By Jeff Walsh
Apichatpong Weerasethakul is leading a new independent cinema in Thailand. His film "Tropical Malady" explores the relationship between two Thai men in a very natural, realistic way. The film is shown in two parts, though. The couple meets and develops their relationship in the first half, and then, in the second half, one of the men becomes a tiger and the other, a soldier, hunts through the jungle trying to find his lost love. It's definitely an experimental movie and, I assumed, telling some cultural myth or somesuch.
Recently, I attended a two-night program on Tropical Malady presented by the Pacifc Film Archive on the UC Berkeley campus. On the first night, an audience watched Tropical Malady on film. On the second night, we watched it on DVD and Apichatpong controlled the remote, stopping to tell stories about the filming, what he was trying to achieve, and any audience member could yell "Stop!" and ask a question.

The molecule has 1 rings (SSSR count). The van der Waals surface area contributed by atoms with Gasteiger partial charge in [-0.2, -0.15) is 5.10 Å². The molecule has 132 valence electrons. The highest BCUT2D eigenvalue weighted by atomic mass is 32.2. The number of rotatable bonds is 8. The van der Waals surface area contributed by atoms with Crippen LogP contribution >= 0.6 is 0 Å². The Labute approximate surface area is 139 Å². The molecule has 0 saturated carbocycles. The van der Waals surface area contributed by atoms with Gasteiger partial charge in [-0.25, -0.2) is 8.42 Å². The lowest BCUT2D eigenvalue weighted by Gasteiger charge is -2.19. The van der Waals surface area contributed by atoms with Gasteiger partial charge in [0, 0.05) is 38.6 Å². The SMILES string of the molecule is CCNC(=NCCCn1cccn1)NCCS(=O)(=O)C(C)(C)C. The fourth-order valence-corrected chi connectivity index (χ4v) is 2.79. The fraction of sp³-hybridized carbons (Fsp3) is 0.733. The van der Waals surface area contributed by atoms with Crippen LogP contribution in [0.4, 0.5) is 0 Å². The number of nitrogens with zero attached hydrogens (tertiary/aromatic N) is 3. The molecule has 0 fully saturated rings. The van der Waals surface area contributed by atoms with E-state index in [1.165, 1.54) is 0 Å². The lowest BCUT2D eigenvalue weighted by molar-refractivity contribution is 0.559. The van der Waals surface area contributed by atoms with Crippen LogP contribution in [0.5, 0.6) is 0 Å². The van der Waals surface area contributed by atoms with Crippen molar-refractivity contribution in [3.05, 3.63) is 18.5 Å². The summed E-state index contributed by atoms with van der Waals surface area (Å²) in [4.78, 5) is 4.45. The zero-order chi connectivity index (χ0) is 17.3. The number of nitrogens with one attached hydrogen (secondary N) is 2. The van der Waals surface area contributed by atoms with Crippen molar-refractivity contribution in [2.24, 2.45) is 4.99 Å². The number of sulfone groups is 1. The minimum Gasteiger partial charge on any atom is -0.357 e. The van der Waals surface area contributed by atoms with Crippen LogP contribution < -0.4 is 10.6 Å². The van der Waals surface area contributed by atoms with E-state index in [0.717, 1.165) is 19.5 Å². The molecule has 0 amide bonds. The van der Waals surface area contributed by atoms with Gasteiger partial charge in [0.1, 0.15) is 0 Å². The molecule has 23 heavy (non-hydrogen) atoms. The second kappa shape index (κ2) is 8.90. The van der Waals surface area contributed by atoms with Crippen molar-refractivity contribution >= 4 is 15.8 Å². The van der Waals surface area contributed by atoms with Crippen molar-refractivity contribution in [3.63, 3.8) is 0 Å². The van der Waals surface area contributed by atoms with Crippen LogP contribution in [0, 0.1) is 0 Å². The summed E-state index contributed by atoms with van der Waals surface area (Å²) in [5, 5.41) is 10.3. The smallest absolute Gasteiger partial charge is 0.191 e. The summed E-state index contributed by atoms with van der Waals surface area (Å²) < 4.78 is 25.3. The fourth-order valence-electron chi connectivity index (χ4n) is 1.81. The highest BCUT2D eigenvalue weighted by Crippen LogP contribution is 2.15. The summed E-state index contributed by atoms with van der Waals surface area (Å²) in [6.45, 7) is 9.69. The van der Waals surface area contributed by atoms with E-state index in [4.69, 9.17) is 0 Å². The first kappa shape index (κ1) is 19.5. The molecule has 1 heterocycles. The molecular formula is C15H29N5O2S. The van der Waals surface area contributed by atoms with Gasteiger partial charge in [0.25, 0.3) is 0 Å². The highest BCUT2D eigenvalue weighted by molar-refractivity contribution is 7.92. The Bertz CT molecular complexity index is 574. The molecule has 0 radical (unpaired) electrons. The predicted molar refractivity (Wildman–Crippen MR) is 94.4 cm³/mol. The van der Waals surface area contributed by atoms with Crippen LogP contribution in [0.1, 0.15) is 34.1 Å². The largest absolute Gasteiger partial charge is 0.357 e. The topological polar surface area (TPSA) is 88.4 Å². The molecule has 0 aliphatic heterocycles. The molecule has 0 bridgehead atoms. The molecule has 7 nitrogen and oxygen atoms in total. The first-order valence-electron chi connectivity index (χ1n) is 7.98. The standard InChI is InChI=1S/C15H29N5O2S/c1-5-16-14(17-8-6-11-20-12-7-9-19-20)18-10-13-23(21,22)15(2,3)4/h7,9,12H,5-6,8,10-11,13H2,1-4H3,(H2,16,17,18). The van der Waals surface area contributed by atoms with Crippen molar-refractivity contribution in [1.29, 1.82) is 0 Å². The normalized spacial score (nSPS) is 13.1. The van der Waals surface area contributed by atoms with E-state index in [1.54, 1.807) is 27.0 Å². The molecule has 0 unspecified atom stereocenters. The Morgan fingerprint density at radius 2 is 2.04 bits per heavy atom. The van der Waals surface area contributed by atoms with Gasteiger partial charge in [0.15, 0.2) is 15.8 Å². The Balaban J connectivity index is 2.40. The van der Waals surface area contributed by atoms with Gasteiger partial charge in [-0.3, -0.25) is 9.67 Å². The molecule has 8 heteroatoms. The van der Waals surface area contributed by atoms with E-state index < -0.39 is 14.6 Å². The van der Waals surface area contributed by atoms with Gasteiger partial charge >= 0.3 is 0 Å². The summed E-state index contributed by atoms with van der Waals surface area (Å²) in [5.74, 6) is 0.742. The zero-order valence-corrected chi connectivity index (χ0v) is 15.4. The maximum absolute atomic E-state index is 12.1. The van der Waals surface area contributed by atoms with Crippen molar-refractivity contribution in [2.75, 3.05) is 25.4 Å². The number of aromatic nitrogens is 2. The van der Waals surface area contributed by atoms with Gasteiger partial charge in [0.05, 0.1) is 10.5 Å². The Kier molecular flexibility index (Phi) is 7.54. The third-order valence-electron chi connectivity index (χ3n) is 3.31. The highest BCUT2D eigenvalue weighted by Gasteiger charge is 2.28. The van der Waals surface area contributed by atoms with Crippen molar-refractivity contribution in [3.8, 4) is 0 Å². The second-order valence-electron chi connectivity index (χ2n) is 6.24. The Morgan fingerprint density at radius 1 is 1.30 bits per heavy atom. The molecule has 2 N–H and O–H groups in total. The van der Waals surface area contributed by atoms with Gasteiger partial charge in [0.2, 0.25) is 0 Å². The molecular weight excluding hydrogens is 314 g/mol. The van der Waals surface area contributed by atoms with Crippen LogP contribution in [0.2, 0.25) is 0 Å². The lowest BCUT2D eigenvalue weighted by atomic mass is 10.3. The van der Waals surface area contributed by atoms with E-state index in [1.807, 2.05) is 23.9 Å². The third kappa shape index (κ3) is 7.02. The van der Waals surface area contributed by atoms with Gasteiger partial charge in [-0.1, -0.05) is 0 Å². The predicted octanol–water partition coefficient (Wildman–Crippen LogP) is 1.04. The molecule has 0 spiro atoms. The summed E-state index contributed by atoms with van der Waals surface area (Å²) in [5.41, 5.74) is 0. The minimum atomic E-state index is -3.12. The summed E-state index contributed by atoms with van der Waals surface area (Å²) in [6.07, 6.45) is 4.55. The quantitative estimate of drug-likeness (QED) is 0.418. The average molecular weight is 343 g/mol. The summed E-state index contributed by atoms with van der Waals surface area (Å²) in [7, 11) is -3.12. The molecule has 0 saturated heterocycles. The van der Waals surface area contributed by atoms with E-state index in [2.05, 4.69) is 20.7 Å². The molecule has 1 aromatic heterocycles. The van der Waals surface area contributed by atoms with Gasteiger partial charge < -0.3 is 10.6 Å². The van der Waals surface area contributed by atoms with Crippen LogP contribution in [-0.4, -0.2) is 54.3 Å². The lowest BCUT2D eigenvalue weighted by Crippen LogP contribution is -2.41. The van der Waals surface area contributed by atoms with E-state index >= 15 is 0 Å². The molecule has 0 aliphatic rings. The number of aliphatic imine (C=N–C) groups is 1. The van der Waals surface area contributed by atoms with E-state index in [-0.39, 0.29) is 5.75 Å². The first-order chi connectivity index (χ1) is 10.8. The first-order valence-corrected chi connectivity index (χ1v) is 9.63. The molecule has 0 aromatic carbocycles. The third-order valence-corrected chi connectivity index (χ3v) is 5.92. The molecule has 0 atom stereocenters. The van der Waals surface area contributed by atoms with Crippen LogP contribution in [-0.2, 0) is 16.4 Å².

So, when the movie hit the midway point, I was hoping to get some story of how there is some traditional Thai story of a boy who takes the shape of a tiger, and that would give me some cultural background that would help illuminate the second half. Instead, he only said, "And now, his boyfriend is tiger." So, apparently, I already knew everything I needed to.